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Two Gentle Days of Verona, June 24-25, 2013

Verona, another UNESCO site, is a most beautiful city.  A friend had told me that it was more manageable than big Italian cities like Rome, Venice, Florence, because there were fewer hordes of tourists, and the incredible history and sites to be seen are spaced throughout the city so that you can take a breath in between them.  Good advice.

We saw plenty of amazing churches, medieval castles and Roman ruins to feel tired by the end of each day, and to really enjoy the iced coffee (an ice cream coffee float) in the late afternoon while watching the many mimes in the piazzas.  One of the mimes was a couple, the man sitting cross-legged on the ground holding a big stick at the top of which was a sling in which sat his female companion, also cross-legged.  They sat that way for at least an hour while we were in the vicinity!


The only hordes of tourists we saw were in the courtyard at Juliet's house, a virtual mob scene.  This, despite the fact that all the guidebooks clearly state that Romeo and Juliet probably did not exist, and that the home open for expensive tours as Juliet's house is some random house the City of Verona picked to make a tourist attraction out of, and it may have been a whorehouse in a previous life. 
The first evening in Verona, we had the opportunity to attend part of the Verona Jazz Festival held in the Roman Theatre.  The Teatro Romano is an open-air amphitheatre that has been in use since the time of Augustus.  It is absolutely amazing to sit inside this ancient structure, surrounded by the setting sun reflecting on the stones and other historical buildings that have been built on and around the theatre over the years.  Although we didn't understand much of the lyrics or the musicians' banter, music is a universal language that entertains all.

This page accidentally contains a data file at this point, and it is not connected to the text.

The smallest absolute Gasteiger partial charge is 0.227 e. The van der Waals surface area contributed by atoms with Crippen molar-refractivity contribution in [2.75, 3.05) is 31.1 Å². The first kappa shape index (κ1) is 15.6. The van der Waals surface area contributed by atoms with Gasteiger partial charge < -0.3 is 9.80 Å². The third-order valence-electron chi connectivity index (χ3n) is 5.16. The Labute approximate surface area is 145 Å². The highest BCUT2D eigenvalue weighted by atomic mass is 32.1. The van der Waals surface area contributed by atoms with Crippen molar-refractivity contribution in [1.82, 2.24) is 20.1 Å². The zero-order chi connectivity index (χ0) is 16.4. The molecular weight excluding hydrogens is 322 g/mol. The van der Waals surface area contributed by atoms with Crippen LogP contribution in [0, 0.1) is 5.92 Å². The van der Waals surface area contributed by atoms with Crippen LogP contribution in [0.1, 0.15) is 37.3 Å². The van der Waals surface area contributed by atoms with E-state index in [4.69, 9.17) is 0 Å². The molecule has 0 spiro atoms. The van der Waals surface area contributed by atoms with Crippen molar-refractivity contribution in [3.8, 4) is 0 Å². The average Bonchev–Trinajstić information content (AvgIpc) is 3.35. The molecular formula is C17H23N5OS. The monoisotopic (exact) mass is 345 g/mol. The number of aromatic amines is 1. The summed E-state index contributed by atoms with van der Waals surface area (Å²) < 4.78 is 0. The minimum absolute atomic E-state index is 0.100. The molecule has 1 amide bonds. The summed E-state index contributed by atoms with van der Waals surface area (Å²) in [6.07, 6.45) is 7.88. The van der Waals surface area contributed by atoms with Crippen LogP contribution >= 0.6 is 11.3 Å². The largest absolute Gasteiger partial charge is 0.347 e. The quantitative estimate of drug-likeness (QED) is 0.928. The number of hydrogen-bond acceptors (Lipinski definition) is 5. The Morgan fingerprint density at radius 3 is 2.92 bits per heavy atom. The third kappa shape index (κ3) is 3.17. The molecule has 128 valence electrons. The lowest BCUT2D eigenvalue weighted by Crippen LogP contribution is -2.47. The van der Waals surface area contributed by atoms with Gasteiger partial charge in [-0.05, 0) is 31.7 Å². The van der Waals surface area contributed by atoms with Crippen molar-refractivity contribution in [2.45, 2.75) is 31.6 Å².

Our second (and last) evening in Verona, our hotel downtown proved to be the perfect seat for a free Paul McCartney concert. Sir Paul was playing at the Roman Arena off the main plaza (another Roman ruin that has been repurposed for events) to what seemed to be a sold-out audience. With the windows open in our fourth-floor hotel room, we were able to sing along with no fear of being overheard.

We are relearning that the small osterias (pubs) and enotecas (wine bars) on side streets, away from the tourist masses, offer the most delicious "typicale" dishes. For example, the bigoli (thick spaghetti) with duck ragu and local amarone wine was incredible, followed by the best tiramisu ever.
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